Vivienne Westwood’s journey from punk provocateur to eco-conscious queen continues on a global scale thanks to her eponymous label’s partnership with Artisan Fashion. The Nairobi-based programme is an off-shoot from the UN’s Ethical Fashion initiative (which the Godmother of Punk has been working with since 2010) that supports marginalised communities throughout Africa by utilising the skills of specialised artisans. To tackle the growing concerns over global textile waste, the British brand is supplying thousands of artisans and micro-producers from various communities with second-hand and headstock textiles that would otherwise go to waste. The Made In Kenya collection aims to grow a circular economy as a means for the fashion industry to reduce its environmental impact.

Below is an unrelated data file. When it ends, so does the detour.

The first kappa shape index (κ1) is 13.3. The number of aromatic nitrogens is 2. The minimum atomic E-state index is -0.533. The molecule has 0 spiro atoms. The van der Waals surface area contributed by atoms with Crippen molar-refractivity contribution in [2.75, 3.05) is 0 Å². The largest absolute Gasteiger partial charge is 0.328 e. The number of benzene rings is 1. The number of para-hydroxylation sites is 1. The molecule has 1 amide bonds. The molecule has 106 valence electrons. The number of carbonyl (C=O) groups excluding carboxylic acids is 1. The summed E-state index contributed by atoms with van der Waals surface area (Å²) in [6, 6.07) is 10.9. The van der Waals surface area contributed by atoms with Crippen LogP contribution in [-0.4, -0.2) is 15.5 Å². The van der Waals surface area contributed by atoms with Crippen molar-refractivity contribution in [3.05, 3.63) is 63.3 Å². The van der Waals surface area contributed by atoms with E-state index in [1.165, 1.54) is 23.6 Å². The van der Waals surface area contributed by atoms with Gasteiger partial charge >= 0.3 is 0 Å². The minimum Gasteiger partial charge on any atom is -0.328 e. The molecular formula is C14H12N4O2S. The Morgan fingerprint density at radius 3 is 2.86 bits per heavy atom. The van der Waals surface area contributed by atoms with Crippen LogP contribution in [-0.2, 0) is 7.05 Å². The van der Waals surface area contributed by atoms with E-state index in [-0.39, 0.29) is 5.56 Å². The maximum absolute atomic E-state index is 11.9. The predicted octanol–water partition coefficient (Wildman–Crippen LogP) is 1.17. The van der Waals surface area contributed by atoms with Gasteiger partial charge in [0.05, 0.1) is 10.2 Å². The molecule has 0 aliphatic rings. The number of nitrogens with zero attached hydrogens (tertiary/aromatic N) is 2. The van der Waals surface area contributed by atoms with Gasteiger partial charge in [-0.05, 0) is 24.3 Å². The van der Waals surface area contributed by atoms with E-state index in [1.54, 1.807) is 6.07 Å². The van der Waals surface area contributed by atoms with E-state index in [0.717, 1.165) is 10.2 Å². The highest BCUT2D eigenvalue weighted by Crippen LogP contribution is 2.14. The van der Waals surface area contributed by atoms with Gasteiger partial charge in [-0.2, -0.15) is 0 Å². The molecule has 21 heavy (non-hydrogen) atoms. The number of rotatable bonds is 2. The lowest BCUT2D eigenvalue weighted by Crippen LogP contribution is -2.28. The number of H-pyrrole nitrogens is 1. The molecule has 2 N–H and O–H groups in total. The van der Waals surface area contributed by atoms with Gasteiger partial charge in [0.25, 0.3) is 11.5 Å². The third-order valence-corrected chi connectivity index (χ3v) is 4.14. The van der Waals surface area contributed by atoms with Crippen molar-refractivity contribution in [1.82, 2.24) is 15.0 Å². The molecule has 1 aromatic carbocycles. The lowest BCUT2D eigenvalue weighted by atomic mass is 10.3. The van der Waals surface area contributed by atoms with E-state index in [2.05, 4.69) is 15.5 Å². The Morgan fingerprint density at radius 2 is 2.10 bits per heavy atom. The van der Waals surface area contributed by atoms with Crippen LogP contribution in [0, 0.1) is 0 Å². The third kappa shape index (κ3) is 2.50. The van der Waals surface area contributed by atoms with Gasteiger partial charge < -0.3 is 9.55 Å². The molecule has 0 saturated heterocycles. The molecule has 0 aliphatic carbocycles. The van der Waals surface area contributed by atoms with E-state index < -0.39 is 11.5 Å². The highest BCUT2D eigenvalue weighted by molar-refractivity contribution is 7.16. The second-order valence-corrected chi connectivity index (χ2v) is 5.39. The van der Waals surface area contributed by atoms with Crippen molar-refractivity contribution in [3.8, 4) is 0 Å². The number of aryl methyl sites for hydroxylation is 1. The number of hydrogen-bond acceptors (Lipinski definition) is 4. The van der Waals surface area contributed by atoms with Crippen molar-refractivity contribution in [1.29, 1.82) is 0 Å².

Since 2015, many of the brand’s high end accessories have been produced with the help of community groups and artisans thanks to Artisan Fashion. This was ramped up with the A/W 22 collection. 74% of the artisans employed by Artisan Fashion are women and 42% invested their income in education, training and skills development to further establish a community of creatives.
For A/W 22, the brand began working with upcycled denim sourced from the second-hand garment ‘Mitumba’ markets. For this collection, the handcrafted jeans were reworked from patches to create unique designs and because logomania is going nowhere anytime soon, they’ve been screen printed with the dame of British fashion’s signature monogram print. The choice to rework second-hand fabrics is just another example of how Vivienne Westwood is ushering in a more sustainable future for the fashion industry.